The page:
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I am working on a rails 3 application which use subdomains. I used railscasts #221 "Subdomains in rails 3" ( as a guide and everything goes well, except in Explorer.

To keep my session across all the subdomains I put the next line in session_store.rb as the tutorial says:

MyApp.application.config.session_store :cookie_store, :key => '_myapp_session', :domain => ""

I have tested my app on Firefox and Chrome and it works well, but for some reason is not working at all in Internet Explorer. The behavior is strange because sometimes it seems the session is share across all my subdomains, but some others there are some subdomains where I am logged in and other sudomains where I am not logged in.

I can't find any reason for this and I would appreciate any idea...

I am using Devise for authentication with rails 3.0.5

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I believe you'll need to change your domain value to (the leading dot indicates that the cookie can be used across subdomains):

MyApp.application.config.session_store :cookie_store, :key => '_myapp_session', :domain => ""
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Thanks for the advise, I have found (thanks to a coworker) that is a cache problem in Explorer... If the page is reloaded I am not logged in anymore... – marrossa Jul 26 '11 at 14:42
@NotDaveLane -- Thank you, this helped me :) – Kirk Jun 2 '12 at 19:49
very helpful for us, too. – jpwynn Oct 1 '12 at 23:22

For some reason this did not work (rails 3.2.11) for any session data that was set on a subdomain. It took a piece of custom Middleware to fix it. A summary of that solution is below.

tl;dr: You need to write a custom Rack Middleware. You need add it into your conifg/environments/[production|development].rb. This is on Rails 3.2.11

Cookie sessions are usually stored only for your top level domain.

If you look in Chrome -> Settings -> Show advanced settings… -> Privacy/Content settings… -> All cookies and site data… -> Search {} You can see that there will be separate entries for and and

The challenge is to use the same session store file across all subdomains.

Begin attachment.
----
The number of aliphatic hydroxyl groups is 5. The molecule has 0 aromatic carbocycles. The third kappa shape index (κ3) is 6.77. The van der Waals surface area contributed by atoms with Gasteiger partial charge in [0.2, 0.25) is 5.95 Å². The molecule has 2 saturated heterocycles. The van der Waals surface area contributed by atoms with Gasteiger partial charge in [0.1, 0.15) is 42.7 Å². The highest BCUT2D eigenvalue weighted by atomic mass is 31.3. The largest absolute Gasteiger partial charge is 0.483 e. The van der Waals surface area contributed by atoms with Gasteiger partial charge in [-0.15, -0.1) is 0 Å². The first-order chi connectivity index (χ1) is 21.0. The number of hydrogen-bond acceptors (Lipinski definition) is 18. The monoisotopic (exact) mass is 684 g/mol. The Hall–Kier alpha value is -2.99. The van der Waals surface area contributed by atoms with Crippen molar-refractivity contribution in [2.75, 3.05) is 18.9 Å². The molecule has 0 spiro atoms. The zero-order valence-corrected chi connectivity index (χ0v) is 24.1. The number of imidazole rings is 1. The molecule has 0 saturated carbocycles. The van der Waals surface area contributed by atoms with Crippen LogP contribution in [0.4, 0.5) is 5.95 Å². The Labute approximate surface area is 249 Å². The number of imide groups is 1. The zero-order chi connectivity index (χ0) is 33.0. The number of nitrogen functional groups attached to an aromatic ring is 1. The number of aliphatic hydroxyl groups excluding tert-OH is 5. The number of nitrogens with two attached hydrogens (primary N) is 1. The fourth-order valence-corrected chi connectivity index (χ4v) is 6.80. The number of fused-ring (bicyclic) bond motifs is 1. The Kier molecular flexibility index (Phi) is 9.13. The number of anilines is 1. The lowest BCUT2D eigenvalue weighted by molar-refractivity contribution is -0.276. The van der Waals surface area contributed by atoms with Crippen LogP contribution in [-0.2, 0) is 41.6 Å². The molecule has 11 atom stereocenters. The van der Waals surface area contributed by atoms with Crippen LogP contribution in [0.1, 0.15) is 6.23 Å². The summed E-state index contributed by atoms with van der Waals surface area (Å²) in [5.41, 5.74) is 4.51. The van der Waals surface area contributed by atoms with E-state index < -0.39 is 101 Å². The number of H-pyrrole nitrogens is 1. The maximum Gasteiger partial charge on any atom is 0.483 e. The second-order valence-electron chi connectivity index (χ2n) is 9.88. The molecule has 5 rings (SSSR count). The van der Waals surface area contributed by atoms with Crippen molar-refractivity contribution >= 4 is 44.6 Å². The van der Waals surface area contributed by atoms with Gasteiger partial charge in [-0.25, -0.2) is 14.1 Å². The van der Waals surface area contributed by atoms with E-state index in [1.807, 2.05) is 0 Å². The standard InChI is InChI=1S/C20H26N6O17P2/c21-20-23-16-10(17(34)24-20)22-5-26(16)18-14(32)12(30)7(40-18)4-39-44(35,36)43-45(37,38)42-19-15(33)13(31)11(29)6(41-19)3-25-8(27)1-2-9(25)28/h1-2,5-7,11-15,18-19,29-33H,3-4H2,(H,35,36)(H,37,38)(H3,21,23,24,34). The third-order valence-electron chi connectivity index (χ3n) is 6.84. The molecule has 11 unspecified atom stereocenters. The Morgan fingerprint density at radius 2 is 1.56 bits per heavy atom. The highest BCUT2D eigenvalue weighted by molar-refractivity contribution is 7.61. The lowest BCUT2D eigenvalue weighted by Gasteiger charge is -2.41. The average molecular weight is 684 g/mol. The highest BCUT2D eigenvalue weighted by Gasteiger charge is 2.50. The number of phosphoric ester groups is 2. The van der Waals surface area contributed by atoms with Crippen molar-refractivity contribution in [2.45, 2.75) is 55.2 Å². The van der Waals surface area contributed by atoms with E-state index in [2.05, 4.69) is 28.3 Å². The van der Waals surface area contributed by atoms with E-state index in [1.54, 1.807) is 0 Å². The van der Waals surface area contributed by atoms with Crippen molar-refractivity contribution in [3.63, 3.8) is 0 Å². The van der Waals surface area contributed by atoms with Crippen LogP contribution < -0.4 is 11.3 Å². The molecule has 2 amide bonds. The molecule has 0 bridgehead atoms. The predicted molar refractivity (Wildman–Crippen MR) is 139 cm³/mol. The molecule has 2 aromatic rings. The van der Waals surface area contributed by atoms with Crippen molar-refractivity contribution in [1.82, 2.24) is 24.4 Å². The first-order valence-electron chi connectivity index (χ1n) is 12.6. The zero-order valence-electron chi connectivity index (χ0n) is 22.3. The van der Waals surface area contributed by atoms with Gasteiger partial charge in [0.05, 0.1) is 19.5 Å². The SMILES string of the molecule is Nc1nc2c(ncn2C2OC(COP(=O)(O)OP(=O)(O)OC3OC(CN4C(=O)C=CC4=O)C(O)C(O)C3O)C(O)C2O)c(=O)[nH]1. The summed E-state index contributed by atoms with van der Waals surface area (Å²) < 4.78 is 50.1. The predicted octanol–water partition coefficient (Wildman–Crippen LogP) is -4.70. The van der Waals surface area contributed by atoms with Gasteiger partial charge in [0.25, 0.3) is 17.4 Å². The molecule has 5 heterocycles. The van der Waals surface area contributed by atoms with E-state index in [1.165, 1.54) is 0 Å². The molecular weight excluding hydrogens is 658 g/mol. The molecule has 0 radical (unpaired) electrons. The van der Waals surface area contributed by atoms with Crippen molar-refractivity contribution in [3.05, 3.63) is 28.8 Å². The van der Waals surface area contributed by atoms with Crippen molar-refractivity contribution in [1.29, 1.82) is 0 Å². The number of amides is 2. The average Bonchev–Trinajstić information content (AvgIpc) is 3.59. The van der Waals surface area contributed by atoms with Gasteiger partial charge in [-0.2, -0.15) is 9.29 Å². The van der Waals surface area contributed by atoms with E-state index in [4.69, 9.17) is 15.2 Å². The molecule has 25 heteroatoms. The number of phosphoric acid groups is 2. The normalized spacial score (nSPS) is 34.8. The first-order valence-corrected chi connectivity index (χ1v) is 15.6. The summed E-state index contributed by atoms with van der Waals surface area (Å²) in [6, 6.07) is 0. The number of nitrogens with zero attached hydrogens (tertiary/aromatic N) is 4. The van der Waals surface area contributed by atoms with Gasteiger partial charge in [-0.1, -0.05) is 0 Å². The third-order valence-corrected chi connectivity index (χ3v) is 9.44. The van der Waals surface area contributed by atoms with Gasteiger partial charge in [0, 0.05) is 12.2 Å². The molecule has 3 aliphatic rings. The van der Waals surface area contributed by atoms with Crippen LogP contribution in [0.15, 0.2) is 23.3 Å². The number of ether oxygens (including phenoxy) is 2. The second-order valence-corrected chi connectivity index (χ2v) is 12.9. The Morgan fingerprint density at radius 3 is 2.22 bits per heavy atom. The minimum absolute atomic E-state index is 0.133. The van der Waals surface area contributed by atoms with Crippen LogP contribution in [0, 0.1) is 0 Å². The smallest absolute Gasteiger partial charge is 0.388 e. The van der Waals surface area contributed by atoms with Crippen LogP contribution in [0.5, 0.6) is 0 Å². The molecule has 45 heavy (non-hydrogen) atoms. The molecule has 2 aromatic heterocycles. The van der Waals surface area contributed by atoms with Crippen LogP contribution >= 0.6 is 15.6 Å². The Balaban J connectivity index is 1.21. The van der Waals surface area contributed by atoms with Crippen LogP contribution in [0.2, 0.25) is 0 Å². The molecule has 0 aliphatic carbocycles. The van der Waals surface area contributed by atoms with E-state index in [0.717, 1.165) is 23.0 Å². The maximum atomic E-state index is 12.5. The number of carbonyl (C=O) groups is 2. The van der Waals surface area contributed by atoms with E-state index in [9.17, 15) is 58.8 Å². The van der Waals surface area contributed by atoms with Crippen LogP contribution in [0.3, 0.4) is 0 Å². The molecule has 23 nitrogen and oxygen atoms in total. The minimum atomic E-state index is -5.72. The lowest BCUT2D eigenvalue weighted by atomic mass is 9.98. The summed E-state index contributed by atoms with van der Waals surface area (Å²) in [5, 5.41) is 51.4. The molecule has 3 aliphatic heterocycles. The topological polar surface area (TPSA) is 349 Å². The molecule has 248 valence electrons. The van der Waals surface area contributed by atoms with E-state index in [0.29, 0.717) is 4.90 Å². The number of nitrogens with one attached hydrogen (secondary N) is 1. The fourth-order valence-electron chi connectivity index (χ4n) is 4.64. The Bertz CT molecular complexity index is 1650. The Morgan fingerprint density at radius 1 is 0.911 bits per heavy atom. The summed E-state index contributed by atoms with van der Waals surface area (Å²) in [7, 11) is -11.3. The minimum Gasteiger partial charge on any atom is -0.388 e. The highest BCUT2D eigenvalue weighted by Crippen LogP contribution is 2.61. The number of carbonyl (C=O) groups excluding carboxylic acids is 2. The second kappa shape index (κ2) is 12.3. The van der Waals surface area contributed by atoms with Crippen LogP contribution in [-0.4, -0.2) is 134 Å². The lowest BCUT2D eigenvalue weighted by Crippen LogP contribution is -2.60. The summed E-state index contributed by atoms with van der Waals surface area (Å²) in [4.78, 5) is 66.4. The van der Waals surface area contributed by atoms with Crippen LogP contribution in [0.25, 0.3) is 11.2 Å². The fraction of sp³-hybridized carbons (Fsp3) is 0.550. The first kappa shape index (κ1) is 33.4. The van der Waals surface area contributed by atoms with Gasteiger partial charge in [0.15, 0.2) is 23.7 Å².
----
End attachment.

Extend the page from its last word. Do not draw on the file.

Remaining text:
Step 1: Add Custom Middleware Class

This is where Rack Middleware comes in. Some relevant rack & rails resources:

Here is a custom class that you should add in the lib This was written by @Nader and you all should thank him

# Custom Domain Cookie
# Set the cookie domain to the custom domain if it's present
class CustomDomainCookie
  def initialize(app, default_domain)
    @app = app
    @default_domain = default_domain

  def call(env)
    host = env["HTTP_HOST"].split(':').first
    env["rack.session.options"][:domain] = custom_domain?(host) ? ".#{host}" : "#{@default_domain}"

  def custom_domain?(host)
    host !~ /#{@default_domain.sub(/^\./, '')}/i

Basically what this does is that it will map all of your cookie session data back onto the exact same cookie file that is equal to your root domain.

Step 2: Add To Rails Config

Now that you have a custom class in lib, make sure are autoloading it. If that meant nothing to you, look here: Rails 3 autoload

The first thing is to make sure that you are system-wide using a cookie store. In config/application.rb we tell Rails to use a cookie store.

# We use a cookie_store for session data
config.session_store :cookie_store,
                     :key => '_yourappsession',
                     :domain => :all

The reason this is here is mentioned here is because of the :domain => :all line. There are other people that have suggested to specify :domain => "" instead of :domain => :all. For some reason this did not work for me and I needed the custom Middleware class as described above.

Then in your config/environments/production.rb add:

config.middleware.use "CustomDomainCookie", ""

Note that the preceding dot is necessary. See "sub-domain cookies, sent in a parent domain request?" for why.

Then in your config/environments/development.rb add:

config.middleware.use "CustomDomainCookie", ""

The trick maps onto localhost. It's awesome. See this Railscast about subdomains and this note for more info.

Hopefully that should do it. I honestly am not entirely sure why the process is this convoluted, as I feel cross subdomain sites are common. If anyone has any further insights into the reasons behind each of these steps, please enlighten us in the comments.

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Thanks for the explanation! No way I could have done it otherwise! – Nitish Upreti Apr 4 '13 at 14:20

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